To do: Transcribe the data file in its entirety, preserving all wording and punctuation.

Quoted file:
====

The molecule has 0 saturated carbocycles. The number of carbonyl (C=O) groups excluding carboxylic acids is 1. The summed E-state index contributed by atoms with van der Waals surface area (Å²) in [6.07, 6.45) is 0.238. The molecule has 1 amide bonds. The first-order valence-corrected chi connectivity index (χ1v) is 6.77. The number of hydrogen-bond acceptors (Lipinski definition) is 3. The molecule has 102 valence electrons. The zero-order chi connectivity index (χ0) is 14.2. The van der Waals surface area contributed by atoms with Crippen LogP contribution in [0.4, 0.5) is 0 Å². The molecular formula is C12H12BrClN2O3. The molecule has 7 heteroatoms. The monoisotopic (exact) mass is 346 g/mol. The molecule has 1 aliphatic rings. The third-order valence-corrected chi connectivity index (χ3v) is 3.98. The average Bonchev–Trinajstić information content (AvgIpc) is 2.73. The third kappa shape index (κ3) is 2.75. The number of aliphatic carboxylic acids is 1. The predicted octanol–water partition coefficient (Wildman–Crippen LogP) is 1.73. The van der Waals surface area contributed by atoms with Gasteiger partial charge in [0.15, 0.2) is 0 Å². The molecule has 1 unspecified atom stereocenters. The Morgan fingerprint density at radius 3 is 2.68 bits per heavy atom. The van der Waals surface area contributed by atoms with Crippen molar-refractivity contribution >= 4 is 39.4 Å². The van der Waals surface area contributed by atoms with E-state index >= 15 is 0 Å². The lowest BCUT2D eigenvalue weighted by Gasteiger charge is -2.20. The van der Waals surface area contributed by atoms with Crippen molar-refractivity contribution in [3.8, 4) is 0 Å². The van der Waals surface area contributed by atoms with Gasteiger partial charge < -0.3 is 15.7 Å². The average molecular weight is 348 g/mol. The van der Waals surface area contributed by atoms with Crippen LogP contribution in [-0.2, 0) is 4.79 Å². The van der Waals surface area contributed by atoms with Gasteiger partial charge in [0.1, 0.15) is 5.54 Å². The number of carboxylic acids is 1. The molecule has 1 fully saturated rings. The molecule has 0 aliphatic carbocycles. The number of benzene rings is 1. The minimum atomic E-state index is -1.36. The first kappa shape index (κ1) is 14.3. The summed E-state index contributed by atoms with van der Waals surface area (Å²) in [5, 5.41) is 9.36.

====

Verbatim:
The molecule has 0 saturated carbocycles. The number of carbonyl (C=O) groups excluding carboxylic acids is 1. The summed E-state index contributed by atoms with van der Waals surface area (Å²) in [6.07, 6.45) is 0.238. The molecule has 1 amide bonds. The first-order valence-corrected chi connectivity index (χ1v) is 6.77. The number of hydrogen-bond acceptors (Lipinski definition) is 3. The molecule has 102 valence electrons. The zero-order chi connectivity index (χ0) is 14.2. The van der Waals surface area contributed by atoms with Crippen LogP contribution in [0.4, 0.5) is 0 Å². The molecular formula is C12H12BrClN2O3. The molecule has 7 heteroatoms. The monoisotopic (exact) mass is 346 g/mol. The molecule has 1 aliphatic rings. The third-order valence-corrected chi connectivity index (χ3v) is 3.98. The average Bonchev–Trinajstić information content (AvgIpc) is 2.73. The third kappa shape index (κ3) is 2.75. The number of aliphatic carboxylic acids is 1. The predicted octanol–water partition coefficient (Wildman–Crippen LogP) is 1.73. The van der Waals surface area contributed by atoms with Gasteiger partial charge in [0.15, 0.2) is 0 Å². The molecule has 1 unspecified atom stereocenters. The Morgan fingerprint density at radius 3 is 2.68 bits per heavy atom. The van der Waals surface area contributed by atoms with Crippen molar-refractivity contribution >= 4 is 39.4 Å². The van der Waals surface area contributed by atoms with E-state index >= 15 is 0 Å². The lowest BCUT2D eigenvalue weighted by Gasteiger charge is -2.20. The van der Waals surface area contributed by atoms with Crippen molar-refractivity contribution in [3.8, 4) is 0 Å². The van der Waals surface area contributed by atoms with Gasteiger partial charge < -0.3 is 15.7 Å². The average molecular weight is 348 g/mol. The van der Waals surface area contributed by atoms with Crippen LogP contribution in [-0.2, 0) is 4.79 Å². The van der Waals surface area contributed by atoms with Gasteiger partial charge in [0.1, 0.15) is 5.54 Å². The number of carboxylic acids is 1. The molecule has 1 fully saturated rings. The molecule has 0 aliphatic carbocycles. The number of benzene rings is 1. The minimum atomic E-state index is -1.36. The first kappa shape index (κ1) is 14.3. The summed E-state index contributed by atoms with van der Waals surface area (Å²) in [5, 5.41) is 9.36.